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How the justice system hurts, and helps, the homeless people in our community

In the past year or so in New Hanover County, we’ve seen public officials pushing back on the homeless population, even as it grows because of our housing crisis. As homeless individuals are pushed into the margins of the community, and into the woods, the justice system continues to interact with the unhoused.

On this week's episode, we’ll dig deep into the many ways the police, courts, and judges interact with the unhoused, in ways that help, and in ways that harm. It’s an exploration of the criminalization of homelessness, and the compassionate court systems that may offer a helping hand, and not just shackles.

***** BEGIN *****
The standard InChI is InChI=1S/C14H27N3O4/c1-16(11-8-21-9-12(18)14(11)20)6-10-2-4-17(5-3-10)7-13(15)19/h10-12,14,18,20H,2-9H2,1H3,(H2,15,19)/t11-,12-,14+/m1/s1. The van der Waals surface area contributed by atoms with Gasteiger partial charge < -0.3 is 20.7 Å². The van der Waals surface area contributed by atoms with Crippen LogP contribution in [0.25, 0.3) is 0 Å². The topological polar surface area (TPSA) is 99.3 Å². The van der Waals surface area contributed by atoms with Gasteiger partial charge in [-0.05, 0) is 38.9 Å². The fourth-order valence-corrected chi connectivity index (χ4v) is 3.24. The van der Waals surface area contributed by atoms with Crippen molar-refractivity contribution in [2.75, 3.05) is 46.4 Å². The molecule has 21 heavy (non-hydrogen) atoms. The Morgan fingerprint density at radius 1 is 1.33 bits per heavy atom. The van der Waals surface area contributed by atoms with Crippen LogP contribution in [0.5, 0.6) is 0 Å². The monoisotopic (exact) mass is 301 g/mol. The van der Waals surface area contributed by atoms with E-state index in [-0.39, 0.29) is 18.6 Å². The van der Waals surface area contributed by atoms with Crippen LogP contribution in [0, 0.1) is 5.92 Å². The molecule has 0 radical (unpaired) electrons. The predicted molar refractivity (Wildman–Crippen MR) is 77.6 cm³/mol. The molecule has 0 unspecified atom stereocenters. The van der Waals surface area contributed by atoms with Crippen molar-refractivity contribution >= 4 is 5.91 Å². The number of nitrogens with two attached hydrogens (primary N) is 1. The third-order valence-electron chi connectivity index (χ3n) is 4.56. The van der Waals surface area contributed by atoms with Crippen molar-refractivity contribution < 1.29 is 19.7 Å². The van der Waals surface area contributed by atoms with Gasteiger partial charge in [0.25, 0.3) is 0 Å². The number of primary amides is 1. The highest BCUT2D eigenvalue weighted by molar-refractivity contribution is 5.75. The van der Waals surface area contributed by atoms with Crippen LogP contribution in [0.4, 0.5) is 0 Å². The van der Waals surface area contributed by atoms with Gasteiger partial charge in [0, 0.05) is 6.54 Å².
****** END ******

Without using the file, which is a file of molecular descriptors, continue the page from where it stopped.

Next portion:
Thank you our guests, Judge J.H. Corpening, Judge James Faison, Judge Lindsey McKee, Sergeant Ron Evans, Social Worker Katelyn Mattox, Court Supervisor Denise Smith, and Sam Bakto from the Urban Institute. Thank you, also, to the numerous other sources who spoke with WHQR for this report, including many other staff members and attendees of empowerment and drug court, Public Defender Katie Corpening, Liz Carbone from the Cape Fear Housing Coalition, and many, many sources in homeless outreach.

Related reporting:

Further Reading:

Kelly Kenoyer is an Oregonian transplant on the East Coast. She attended University of Oregon’s School of Journalism as an undergraduate, and later received a Master’s in Journalism from University of Missouri- Columbia. Contact her on Twitter @Kelly_Kenoyer or by email: KKenoyer@whqr.org.